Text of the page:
Source: Hot Air
No sugar coating it: it was a disaster for Republicans.
Worse, if possible, is that exactly nobody saw it coming. Even the Democrats were stunned that they dodged the bullet. After all, they were blindfolded, tied to a stake, had eaten their last meal, smoked their last cigarette, and the last rites had been delivered.
Yet it sure looks like the entire firing squad aimed about as well as a Star Wars stormtrooper.
The dust is still settling and the votes are still being counted, but the overall landscape has been revealed: everybody was arguing about the size of the Red wave, and nobody noticed that the sea wall that that the Democrats had hastily built was pretty strong.
Lots of effort is going to be poured into figuring out how the Democrats did it. Exit polls are going to be dissected. New polls are going to be conducted. Pundits will have a field day. Insert metaphor here–I am exhausted from staying up too late.
It is still within the realm of possibility that Republicans can salvage a few competitive seats and gain control of the Senate–I think–but the smart money is against that possibility.
Many people were expecting a full blown civil war to break out among the Democrats come today, and instead we should prepare for one among the Republicans.
Every single factor, save 2, that would affect the election favored the Republicans. Americans are in a foul mood, and have a right to be. Things suck. Even Democrats think so, and have been willing to tell pollsters that. Most Democrats think Biden shouldn’t be president and want him off the ticket in 2024.
Yet Democrats did pretty well last night. So what about the 2 issues weighing, potentially, in their favor? The ones they put all the chips on in their election advertisements?
One was abortion, of course. They poured hundreds of millions of dollars into the issue.
The other? Donald J. Trump, whom they portrayed as an existential threat to the Republic, and one for whom, apparently from the exit polls released so far, the disapproval ratings are higher than the president’s with the people who voted.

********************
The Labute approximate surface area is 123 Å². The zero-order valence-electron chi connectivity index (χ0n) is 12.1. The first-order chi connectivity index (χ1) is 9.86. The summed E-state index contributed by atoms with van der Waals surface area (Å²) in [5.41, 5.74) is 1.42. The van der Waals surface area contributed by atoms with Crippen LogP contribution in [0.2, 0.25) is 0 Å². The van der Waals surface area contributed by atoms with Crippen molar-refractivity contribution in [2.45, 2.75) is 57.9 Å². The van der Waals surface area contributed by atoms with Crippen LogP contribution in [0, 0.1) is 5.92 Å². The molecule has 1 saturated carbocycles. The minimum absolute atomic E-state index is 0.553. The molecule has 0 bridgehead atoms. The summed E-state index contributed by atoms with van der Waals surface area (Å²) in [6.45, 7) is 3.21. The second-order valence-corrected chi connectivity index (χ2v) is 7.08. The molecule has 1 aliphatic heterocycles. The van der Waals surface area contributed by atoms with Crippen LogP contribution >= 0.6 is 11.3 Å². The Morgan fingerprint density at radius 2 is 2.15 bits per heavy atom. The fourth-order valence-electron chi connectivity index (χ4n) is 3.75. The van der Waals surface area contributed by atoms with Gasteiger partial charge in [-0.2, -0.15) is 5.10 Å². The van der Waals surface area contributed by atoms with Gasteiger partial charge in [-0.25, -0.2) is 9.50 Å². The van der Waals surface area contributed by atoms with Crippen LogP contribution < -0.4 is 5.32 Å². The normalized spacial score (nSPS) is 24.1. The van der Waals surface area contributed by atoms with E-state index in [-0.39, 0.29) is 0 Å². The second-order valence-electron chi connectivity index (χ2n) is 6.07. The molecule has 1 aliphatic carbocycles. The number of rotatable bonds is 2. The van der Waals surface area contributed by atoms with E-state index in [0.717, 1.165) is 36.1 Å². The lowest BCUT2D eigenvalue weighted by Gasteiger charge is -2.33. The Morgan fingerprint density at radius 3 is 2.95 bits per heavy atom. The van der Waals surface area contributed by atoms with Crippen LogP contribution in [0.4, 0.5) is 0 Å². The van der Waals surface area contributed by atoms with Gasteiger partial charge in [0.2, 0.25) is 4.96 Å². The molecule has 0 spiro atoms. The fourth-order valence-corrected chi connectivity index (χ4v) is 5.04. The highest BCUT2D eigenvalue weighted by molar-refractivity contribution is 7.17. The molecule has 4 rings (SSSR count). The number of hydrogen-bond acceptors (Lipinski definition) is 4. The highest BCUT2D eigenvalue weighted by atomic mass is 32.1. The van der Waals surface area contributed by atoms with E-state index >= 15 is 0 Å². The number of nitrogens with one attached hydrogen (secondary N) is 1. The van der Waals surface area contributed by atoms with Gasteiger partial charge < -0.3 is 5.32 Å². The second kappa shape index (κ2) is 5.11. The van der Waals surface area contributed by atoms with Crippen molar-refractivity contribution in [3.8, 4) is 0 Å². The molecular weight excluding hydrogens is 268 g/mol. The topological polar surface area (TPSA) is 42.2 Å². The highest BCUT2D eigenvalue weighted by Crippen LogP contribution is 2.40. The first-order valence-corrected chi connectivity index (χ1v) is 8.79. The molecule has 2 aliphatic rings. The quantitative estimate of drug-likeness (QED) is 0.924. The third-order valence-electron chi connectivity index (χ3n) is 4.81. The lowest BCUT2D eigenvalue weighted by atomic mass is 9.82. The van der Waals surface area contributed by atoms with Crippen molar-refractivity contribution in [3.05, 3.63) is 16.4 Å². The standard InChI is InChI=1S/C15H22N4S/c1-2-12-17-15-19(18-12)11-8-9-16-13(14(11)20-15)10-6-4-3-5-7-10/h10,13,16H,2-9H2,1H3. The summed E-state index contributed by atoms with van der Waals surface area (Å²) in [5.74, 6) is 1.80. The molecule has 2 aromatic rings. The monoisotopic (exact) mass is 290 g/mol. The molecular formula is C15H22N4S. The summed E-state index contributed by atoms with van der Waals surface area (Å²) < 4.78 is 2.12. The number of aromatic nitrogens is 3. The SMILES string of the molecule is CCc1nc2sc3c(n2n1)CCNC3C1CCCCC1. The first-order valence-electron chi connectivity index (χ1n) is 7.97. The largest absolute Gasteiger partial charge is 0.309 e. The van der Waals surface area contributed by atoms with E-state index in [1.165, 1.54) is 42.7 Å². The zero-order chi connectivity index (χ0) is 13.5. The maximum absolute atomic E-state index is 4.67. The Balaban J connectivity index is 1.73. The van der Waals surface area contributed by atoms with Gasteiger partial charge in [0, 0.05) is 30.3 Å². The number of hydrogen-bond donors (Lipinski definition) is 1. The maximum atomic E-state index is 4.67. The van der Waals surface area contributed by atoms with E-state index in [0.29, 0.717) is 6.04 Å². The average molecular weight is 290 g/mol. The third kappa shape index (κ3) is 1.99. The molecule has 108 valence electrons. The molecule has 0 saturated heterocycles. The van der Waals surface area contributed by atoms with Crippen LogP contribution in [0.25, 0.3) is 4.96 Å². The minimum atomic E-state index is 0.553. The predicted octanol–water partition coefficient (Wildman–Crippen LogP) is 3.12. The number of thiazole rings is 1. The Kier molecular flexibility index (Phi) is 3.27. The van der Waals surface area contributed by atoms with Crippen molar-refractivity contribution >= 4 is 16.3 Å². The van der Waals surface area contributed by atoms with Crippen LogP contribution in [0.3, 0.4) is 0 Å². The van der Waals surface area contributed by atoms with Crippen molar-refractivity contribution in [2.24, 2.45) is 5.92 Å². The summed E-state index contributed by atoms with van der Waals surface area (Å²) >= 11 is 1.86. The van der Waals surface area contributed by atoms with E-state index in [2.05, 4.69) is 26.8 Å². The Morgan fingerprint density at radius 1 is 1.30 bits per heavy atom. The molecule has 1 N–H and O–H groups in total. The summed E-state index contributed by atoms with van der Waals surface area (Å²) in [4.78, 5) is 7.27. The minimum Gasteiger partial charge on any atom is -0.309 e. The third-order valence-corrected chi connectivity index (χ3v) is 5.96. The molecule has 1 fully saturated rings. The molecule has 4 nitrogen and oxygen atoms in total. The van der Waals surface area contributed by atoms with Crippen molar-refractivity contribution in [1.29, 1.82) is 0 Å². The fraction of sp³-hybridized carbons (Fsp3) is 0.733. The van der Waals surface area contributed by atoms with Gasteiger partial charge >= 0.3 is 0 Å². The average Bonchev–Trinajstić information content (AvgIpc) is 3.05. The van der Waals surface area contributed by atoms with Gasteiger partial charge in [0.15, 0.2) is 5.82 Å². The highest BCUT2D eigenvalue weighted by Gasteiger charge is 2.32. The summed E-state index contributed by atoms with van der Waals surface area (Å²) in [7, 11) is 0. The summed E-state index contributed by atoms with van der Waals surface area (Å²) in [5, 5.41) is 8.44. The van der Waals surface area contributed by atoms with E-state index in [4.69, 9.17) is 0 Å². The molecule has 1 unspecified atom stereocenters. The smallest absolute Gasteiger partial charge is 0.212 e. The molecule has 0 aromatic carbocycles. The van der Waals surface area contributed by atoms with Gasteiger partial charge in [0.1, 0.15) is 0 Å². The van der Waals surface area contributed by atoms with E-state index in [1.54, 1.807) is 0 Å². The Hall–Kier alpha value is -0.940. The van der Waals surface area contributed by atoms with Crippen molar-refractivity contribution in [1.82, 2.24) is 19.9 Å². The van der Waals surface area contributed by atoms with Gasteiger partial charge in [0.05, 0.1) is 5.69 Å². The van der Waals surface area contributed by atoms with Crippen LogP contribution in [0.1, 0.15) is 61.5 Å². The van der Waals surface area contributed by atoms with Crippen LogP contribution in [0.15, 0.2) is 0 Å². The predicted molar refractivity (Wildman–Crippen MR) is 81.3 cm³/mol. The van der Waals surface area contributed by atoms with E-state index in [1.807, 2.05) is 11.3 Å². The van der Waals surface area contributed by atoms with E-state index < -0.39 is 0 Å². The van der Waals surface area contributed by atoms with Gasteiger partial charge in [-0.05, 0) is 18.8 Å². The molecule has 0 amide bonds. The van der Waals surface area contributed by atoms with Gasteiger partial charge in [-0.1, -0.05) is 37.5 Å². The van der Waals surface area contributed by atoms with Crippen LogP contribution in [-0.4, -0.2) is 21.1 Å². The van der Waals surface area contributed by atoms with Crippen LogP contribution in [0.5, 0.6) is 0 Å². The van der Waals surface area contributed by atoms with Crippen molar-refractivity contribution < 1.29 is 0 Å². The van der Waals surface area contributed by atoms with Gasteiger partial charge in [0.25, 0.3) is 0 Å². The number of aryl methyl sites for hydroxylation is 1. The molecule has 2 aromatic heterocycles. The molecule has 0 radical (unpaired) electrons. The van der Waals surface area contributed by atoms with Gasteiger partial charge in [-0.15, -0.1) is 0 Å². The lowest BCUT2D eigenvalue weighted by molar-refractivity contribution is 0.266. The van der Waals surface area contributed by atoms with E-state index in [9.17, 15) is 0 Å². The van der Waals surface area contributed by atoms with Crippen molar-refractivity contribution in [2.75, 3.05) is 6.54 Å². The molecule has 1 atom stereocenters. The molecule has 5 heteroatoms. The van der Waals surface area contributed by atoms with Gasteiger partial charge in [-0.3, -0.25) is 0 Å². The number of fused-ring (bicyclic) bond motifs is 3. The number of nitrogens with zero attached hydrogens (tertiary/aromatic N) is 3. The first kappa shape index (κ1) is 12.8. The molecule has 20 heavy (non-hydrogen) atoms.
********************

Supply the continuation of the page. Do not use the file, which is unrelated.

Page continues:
I and most other people thought that Trump’s influence in the election, save for candidate selection, would be minimal. He wasn’t on the ballot and had been fairly quiet until the end, when he popped his head up and started to regain attention.
And for the most part I think his influence was modest, save in candidate selection. I need a lot more data to make any serious judgment.
But clearly his candidate selections were not stellar. J.D. Vance won, but it took tens of millions of dollars from Mitch McConnell–the hated one–to carry him across the finish line. Ohio should have been a cake walk. I didn’t follow the race and have nothing positive or negative to say about Vance, whom I will assume is a fine man and will be a worthy Senator.
Oz? What to say? He may be the one human being who could lose to Fetterman. He lost to Fetterman. A brain damaged man who can barely speak. Bolduc, about whom I have no opinion at all positive or negative, lost big to a Senator that at the beginning of the campaign was considered the most vulnerable.
That is some seriously bad candidate selection.
I am not among the Never-Trumpers. My problems with him are mainly with his personality–I have never liked the guy, but I would vote for him over any Democrat in a heartbeat. He was a great president until COVID hit. Far better than anybody but his biggest fans could have expected.
But politically? He obviously is not an asset to Republicans. His political judgment is terrible. And while he is apparently quite good at asking others to give support to his choices, he didn’t spend a lot of effort or money to help those candidates he chose himself.
I will have more to say about this when I have ingested more caffeine, but my takeaway from last night is that unfortunately we are facing a civil war in the Republican Party over Trump–exactly what neither the country nor the party need at this time.
America is in crisis. The world is in crisis.
And we will spend the next year fighting about Donald Trump.